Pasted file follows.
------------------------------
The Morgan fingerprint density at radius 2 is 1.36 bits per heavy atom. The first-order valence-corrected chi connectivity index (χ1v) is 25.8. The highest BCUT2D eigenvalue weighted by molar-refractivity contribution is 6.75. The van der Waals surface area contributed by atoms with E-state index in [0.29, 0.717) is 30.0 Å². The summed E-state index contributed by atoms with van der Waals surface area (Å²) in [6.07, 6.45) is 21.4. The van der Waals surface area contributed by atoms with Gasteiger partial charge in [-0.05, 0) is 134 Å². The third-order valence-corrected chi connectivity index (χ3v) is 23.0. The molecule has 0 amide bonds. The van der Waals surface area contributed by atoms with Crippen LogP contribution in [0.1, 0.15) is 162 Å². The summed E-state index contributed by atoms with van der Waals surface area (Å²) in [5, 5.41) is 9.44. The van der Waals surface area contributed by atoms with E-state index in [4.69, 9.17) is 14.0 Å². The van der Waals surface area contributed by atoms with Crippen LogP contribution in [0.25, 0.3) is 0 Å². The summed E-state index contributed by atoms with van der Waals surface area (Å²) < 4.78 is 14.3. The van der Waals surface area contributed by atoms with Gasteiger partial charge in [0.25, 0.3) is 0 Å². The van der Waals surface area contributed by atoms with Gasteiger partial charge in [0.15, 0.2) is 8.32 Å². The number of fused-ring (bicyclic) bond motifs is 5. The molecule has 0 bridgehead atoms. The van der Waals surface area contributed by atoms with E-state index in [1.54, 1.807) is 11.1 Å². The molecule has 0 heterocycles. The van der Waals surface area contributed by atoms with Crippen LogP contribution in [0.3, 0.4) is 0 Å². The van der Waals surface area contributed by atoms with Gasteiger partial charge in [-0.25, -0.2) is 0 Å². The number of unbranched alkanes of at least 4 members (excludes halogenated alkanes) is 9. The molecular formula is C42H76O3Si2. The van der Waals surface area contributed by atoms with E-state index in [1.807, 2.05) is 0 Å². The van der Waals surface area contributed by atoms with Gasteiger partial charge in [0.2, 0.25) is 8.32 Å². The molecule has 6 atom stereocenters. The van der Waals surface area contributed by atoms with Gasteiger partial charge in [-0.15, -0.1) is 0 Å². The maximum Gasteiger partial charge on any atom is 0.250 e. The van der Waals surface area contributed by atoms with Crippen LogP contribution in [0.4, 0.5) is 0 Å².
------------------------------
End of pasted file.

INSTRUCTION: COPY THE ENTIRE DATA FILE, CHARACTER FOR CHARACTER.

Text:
The Morgan fingerprint density at radius 2 is 1.36 bits per heavy atom. The first-order valence-corrected chi connectivity index (χ1v) is 25.8. The highest BCUT2D eigenvalue weighted by molar-refractivity contribution is 6.75. The van der Waals surface area contributed by atoms with E-state index in [0.29, 0.717) is 30.0 Å². The summed E-state index contributed by atoms with van der Waals surface area (Å²) in [6.07, 6.45) is 21.4. The van der Waals surface area contributed by atoms with Gasteiger partial charge in [-0.05, 0) is 134 Å². The third-order valence-corrected chi connectivity index (χ3v) is 23.0. The molecule has 0 amide bonds. The van der Waals surface area contributed by atoms with Crippen LogP contribution in [0.1, 0.15) is 162 Å². The summed E-state index contributed by atoms with van der Waals surface area (Å²) in [5, 5.41) is 9.44. The van der Waals surface area contributed by atoms with E-state index in [4.69, 9.17) is 14.0 Å². The van der Waals surface area contributed by atoms with Crippen LogP contribution in [0.25, 0.3) is 0 Å². The summed E-state index contributed by atoms with van der Waals surface area (Å²) < 4.78 is 14.3. The van der Waals surface area contributed by atoms with Gasteiger partial charge in [0.25, 0.3) is 0 Å². The van der Waals surface area contributed by atoms with Gasteiger partial charge in [0.15, 0.2) is 8.32 Å². The number of fused-ring (bicyclic) bond motifs is 5. The molecule has 0 bridgehead atoms. The van der Waals surface area contributed by atoms with E-state index in [1.54, 1.807) is 11.1 Å². The molecule has 0 heterocycles. The van der Waals surface area contributed by atoms with Crippen LogP contribution in [0.3, 0.4) is 0 Å². The van der Waals surface area contributed by atoms with Gasteiger partial charge in [-0.25, -0.2) is 0 Å². The number of unbranched alkanes of at least 4 members (excludes halogenated alkanes) is 9. The molecular formula is C42H76O3Si2. The van der Waals surface area contributed by atoms with E-state index in [1.807, 2.05) is 0 Å². The van der Waals surface area contributed by atoms with Gasteiger partial charge in [0.2, 0.25) is 8.32 Å². The molecule has 6 atom stereocenters. The van der Waals surface area contributed by atoms with Gasteiger partial charge in [-0.15, -0.1) is 0 Å². The maximum Gasteiger partial charge on any atom is 0.250 e. The van der Waals surface area contributed by atoms with Crippen LogP contribution in [0.4, 0.5) is 0 Å².